I'm not even sure that it's a conscious choice.  Sometimes the inner pressure wins and the words starting coming out of my mouth before I've actually thought it through.  It's such a messy business.  I assume this is what being grown up is all about: trying to keep your socks pulled up and your lip buttoned as appropriate.  Group therapy never did all that much for me anyway, except to convince me that other people are always unreliable.

My last point is that one of the primary goals of my life is to be, as much as possible, a cheerful and reassuring person.  There have been times in my life when I'm out of sorts and someone, sometimes a total stranger, comes into my presence and conducts themselves with such self-possession that I feel better just from standing next to them or receiving one friendly smile.  I would like to be that person in other peoples' lives, if at all possible.

How do you strike the balance between revealing your vulnerabilities and being a steadfast grownup?

**Ken has just told me that the wrappers on those spring rolls were made of rice flour.  Therefore, I was reacting to some other allergen at the work-related party I attended, possibly all the lawyers.  Or more likely my friend's cigarette smoke.  This is great news, because it means I get another chance at wheat!  There is hope!

9 comments:

Jameil said...

Glad you got things straightened out at work! RIP to the wheat. Sometimes being a grown-up is just letting it out! I usually try to dole out my crazy in doses so it's less overwhelming. I'm well aware that if I bottle it in, it's good for NO ONE!!! I've known my tipping point for a while and it generally keeps me happy and pretty even keel. And sometimes, I get a movie or book that helps me just have a good cry!!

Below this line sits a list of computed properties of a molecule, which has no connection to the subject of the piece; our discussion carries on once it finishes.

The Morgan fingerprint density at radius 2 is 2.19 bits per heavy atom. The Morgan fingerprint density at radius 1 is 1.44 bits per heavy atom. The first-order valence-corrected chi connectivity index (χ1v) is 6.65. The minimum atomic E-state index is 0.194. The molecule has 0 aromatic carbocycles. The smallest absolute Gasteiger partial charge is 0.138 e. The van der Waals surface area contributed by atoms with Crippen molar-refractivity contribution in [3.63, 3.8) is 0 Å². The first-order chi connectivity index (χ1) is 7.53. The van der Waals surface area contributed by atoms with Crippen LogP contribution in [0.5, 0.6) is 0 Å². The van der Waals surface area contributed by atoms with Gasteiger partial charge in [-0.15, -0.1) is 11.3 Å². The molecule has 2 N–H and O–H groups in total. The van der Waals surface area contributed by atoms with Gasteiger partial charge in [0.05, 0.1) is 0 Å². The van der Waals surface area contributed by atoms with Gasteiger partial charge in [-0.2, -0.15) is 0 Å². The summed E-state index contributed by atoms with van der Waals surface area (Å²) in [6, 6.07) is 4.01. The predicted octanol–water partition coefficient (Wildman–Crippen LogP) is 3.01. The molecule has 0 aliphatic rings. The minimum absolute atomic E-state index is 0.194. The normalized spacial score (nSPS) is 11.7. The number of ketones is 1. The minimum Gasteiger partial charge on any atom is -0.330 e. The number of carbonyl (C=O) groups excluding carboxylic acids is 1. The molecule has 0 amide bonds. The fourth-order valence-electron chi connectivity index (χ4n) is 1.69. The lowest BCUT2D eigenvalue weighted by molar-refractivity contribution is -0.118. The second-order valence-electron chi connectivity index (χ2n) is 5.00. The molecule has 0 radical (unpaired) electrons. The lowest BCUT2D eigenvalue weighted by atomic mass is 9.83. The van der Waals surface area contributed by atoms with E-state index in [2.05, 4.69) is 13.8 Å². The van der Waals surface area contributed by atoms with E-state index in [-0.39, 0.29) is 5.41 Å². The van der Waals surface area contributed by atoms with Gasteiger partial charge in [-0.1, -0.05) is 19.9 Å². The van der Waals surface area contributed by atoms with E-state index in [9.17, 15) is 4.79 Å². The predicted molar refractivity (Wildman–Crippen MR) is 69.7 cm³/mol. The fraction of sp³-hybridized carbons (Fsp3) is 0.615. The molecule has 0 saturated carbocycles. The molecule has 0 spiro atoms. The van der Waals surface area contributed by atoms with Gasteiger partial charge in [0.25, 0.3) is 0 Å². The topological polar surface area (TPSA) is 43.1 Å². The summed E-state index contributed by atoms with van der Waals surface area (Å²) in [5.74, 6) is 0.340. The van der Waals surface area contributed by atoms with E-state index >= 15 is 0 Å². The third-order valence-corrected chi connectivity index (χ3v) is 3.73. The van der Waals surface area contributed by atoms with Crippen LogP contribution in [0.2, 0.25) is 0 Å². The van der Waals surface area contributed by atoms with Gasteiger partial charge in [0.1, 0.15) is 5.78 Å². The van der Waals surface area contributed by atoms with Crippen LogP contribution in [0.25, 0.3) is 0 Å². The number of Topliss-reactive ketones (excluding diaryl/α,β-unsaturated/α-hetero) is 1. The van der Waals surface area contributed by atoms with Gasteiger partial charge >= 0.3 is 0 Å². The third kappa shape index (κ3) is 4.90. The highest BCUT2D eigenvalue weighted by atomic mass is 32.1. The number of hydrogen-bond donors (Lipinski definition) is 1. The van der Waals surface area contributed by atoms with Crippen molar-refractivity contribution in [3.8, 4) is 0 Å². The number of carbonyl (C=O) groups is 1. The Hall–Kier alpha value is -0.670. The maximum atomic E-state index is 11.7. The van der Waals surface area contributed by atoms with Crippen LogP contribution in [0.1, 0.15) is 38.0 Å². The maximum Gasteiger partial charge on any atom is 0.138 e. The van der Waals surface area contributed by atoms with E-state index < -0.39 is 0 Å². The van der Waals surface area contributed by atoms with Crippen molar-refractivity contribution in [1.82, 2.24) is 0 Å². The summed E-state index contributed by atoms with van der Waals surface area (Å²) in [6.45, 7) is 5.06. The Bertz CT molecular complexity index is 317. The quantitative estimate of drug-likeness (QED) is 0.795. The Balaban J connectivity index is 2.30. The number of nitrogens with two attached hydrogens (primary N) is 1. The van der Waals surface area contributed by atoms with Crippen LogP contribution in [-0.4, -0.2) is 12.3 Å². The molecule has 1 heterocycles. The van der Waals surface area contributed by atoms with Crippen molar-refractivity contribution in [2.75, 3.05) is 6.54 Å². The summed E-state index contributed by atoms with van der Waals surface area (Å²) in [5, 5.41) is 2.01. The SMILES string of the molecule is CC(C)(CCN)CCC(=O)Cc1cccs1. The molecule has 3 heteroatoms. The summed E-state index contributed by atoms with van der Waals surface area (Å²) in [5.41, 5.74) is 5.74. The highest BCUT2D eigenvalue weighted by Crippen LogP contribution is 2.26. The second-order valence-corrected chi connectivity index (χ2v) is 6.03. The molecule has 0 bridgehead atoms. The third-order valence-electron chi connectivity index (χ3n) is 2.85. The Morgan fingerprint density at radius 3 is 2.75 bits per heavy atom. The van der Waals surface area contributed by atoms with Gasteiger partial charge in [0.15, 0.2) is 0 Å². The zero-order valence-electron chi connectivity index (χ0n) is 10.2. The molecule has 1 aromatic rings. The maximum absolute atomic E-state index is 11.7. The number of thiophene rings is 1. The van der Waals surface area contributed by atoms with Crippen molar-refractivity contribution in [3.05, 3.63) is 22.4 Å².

Sparkling Red said...

Jameil: I'm totally with you on the media therapy. I like Grey's Anatomy for the purposes of triggering a cathartic meltdown.

Warped Mind of Ron said...

Don't you hate it when people jump to conclusions and give you grief without confirming their guesses??

LL Cool Joe said...

Glad you worked things out with your boss.

There are a few friends I open up to about personal matters, ones I can trust, but to most I'm pretty closed.

I do tend to feel that a trouble shared is a troubled gossiped.

Lynn said...

Just write what you feel, I think. It's all good!

I'm glad you got the thing straightened out with your boss. And yay - rice flour. You can keep eating the spring rolls.

Juniper said...